Getting your heart broken blows.

Chances are it's happened to you at least once. It's one of those experiences in life that -- even if you're a peyote-mad existentialist who questions reality -- has a bizarre way of making you feel human and fragile. Nothing that hurts that bad could be fake.

While there is no way to avoid heartbreak -- short of cutting yourself off from the rest of humanity, I've come to believe there are ways to lessen the shock of it. Why? After years of dealing with it, I've developed a theory: We all have the ability to feel it coming, and therefore to meet it head on.

Death by a Thousand Cuts
It's been my experience that heartbreak happens incrementally, like splintering glass, or a beloved sitcom becoming gradually lame. When I had my heart destroyed, it happened over the course of months.

At first, it was little stuff. She was less enthusiastic to see me. "Hi!" became "Hi." The pressure of her lips when we'd kiss felt ... different. I felt a tremor of suspicion.

Soon enough, it was no longer a tremor. Although she had yet to broach the subject with me, I felt a chasm growing between us. And it only made me more desperate to see her, to try to bridge the divide with more contact, more effusive demonstrations of my feelings, more hanging out, more sex. Nothing had changed yet, but everything felt different.

The End Is Rarely Surprising, Yet We Act As If It Is
By the time she ended it, I acted as if she had become a "Mortal Kombat" character and ripped my heart out through my throat. It was a lie. What I really felt was this melancholy déjà vu. My heart was re-broken, having already sustained irrevocable damage over those long weeks and months that preceded our melodramatic finale. Like an already broken plate that's stomped on by a jackboot. There, now that's broken.

I begged her to tell me why it was over. She obliged.

I am not in love with you.

Her words were as heavy and irrefutable as poured concrete. I couldn't escape them any longer, but really, I'd known all along.

Listening to Yourself
It didn't have to be this way. The heartbreak was inevitable, of course, because I was in love with her and she was not in love with me, but the way in which I experienced it could have been different.

First, I could have listened to my gut and spoken to her about it. Hey, I feel like you're somehow a bit more distant, even if I have nothing super-specific to prove it. I could have given her the opportunity to let me down gently.

We often want what we want despite knowing we either can't or shouldn't have it. As a species we have as much trouble delaying gratification as we do in facing pain that can be delayed. I knew without a shadow of a doubt something was wrong, but I chose to ignore it, in the futile hope that if I just turned up the volume of my feelings for her I could drown out the sound of intuition telling me to face this.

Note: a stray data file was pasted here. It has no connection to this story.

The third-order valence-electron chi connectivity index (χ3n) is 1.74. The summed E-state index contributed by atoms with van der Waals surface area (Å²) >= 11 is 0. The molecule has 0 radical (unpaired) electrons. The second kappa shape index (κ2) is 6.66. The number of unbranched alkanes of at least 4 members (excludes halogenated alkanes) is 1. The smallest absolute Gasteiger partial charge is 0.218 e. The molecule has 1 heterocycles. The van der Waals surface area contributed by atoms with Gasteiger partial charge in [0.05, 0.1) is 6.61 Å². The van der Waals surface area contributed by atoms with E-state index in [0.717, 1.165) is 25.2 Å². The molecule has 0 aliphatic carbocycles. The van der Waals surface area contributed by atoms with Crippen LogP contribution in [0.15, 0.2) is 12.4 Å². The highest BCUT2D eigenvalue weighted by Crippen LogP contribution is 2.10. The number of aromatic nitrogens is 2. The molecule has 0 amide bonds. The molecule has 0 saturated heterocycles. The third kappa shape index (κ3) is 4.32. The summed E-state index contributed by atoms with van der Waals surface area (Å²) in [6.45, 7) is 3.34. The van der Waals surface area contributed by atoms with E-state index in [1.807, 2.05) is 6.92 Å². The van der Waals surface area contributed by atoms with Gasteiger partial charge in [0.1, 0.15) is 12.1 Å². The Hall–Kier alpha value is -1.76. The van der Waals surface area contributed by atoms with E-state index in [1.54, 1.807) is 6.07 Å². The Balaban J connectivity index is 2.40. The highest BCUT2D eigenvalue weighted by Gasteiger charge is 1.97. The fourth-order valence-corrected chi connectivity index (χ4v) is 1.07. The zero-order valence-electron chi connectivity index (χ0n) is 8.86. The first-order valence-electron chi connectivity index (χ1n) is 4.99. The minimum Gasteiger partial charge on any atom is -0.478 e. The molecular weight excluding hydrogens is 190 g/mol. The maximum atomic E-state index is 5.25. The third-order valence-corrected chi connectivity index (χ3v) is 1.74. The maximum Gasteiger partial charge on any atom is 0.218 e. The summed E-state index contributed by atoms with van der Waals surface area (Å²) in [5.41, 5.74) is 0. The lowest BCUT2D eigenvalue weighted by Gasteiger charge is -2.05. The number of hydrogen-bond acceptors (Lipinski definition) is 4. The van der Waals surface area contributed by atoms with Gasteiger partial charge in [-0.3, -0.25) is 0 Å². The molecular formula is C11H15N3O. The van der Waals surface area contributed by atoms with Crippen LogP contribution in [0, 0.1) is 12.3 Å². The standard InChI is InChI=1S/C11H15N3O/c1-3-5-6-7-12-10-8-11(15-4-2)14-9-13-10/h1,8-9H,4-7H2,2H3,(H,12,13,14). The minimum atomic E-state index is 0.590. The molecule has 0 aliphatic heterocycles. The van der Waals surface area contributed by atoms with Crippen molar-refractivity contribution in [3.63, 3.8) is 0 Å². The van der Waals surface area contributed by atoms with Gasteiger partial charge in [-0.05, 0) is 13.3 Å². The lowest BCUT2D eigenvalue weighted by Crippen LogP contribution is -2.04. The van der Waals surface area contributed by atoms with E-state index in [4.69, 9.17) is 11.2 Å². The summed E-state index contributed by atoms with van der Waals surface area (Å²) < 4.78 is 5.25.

So I waited until she couldn't hide it anymore, and then I turned into human soup, forever damp of face from crying, my backbone having dissolved like a breadstick in hot chowder. I'd leave her pathetic 4 a.m. voice mails, begging her to see me. The flavor of soup I became could be called Irrational & Bitter.

I began debating how possible it would be to rent a horse and ride it to her apartment and call to her from atop its saddle. A horse! Would lessons be necessary -- and how much would they cost? These are considerations one skips over when thinking about turning to the equine family to save your relationship.

Being Sad Without Being an Over-Actor
The problem with not listening to your instincts and going the easy route is that when the ground finally does open up beneath your feet, you say and do a bunch of regrettable stuff as you fall.

At least I did. That horse idea was the least of it. Despite her brutally honest admission of not loving me, I considered buying a ring. A goddamn diamond ring! Despite having felt the chords of my heart snapping for months, I chose to lie to myself, and then the finality of our breakup destroyed me. I couldn't sleep, couldn't eat, couldn't talk about anything but her.

I basically became a bad actor in a worse movie. Imagine Shia Lebouf remaking "Ishtar." Or hell, instead of piling up on Shia, imagine me remaking Ishtar. Yeah, I was that bad.

Had I chosen to face the signals, had I given myself (and her) the time to process it all and deal with it, I would have still been heartbroken and sad, but I would have been more reasonable. Once the initial fever breaks, after those first few weeks when you're basically just a lunatic, you do become a sad, wearied, but more emotionally intelligent human being. I could have started from that point.

If You're Feeling Like Something's Wrong

For those of you out there who might be feeling, on some indistinct level, that something's not quite right with the one you love, that something is off, something is breaking, all I encourage is for you talk about it. It need not be dramatic, and it certainly shouldn't be accusatory. But often times we know all that we need to know.

We just choose not to listen. And the result can be more painful than it needs to be.


[Redacted] Guy is the resident Single Guy writer for Lemondrop. Every time he goes to BW3, he orders the Blazin' Hot against the advice of his friends, hits on the middle-aged waitress and then touches his eyes without using a wet nap. Why would he do this? Because he never, ever learns.

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